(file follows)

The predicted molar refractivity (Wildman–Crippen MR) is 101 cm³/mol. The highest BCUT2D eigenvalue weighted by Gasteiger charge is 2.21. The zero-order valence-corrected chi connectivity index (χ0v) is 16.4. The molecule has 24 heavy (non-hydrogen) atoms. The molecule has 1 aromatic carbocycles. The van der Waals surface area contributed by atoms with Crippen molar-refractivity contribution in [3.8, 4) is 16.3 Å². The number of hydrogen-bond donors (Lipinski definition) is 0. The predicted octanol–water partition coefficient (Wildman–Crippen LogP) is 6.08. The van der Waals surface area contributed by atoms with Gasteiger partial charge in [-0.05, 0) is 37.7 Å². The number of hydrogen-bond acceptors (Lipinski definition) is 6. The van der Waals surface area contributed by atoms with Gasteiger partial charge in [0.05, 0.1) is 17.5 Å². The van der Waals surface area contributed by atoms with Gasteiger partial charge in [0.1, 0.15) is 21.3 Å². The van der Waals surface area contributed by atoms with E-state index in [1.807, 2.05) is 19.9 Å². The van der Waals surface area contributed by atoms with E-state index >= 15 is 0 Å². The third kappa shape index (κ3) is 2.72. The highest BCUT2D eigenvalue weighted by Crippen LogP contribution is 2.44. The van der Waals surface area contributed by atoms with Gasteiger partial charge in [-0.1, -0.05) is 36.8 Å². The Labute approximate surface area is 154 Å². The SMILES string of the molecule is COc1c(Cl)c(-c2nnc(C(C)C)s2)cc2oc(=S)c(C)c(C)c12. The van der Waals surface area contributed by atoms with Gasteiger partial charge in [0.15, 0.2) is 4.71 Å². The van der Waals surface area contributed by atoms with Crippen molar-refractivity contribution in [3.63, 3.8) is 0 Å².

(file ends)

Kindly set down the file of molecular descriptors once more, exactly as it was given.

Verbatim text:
The predicted molar refractivity (Wildman–Crippen MR) is 101 cm³/mol. The highest BCUT2D eigenvalue weighted by Gasteiger charge is 2.21. The zero-order valence-corrected chi connectivity index (χ0v) is 16.4. The molecule has 24 heavy (non-hydrogen) atoms. The molecule has 1 aromatic carbocycles. The van der Waals surface area contributed by atoms with Crippen molar-refractivity contribution in [3.8, 4) is 16.3 Å². The number of hydrogen-bond donors (Lipinski definition) is 0. The predicted octanol–water partition coefficient (Wildman–Crippen LogP) is 6.08. The van der Waals surface area contributed by atoms with Gasteiger partial charge in [-0.05, 0) is 37.7 Å². The number of hydrogen-bond acceptors (Lipinski definition) is 6. The van der Waals surface area contributed by atoms with Gasteiger partial charge in [0.05, 0.1) is 17.5 Å². The van der Waals surface area contributed by atoms with Gasteiger partial charge in [0.1, 0.15) is 21.3 Å². The van der Waals surface area contributed by atoms with E-state index in [1.807, 2.05) is 19.9 Å². The van der Waals surface area contributed by atoms with E-state index >= 15 is 0 Å². The third kappa shape index (κ3) is 2.72. The highest BCUT2D eigenvalue weighted by Crippen LogP contribution is 2.44. The van der Waals surface area contributed by atoms with Gasteiger partial charge in [-0.1, -0.05) is 36.8 Å². The Labute approximate surface area is 154 Å². The SMILES string of the molecule is COc1c(Cl)c(-c2nnc(C(C)C)s2)cc2oc(=S)c(C)c(C)c12. The van der Waals surface area contributed by atoms with Gasteiger partial charge in [0.15, 0.2) is 4.71 Å². The van der Waals surface area contributed by atoms with Crippen molar-refractivity contribution in [3.63, 3.8) is 0 Å².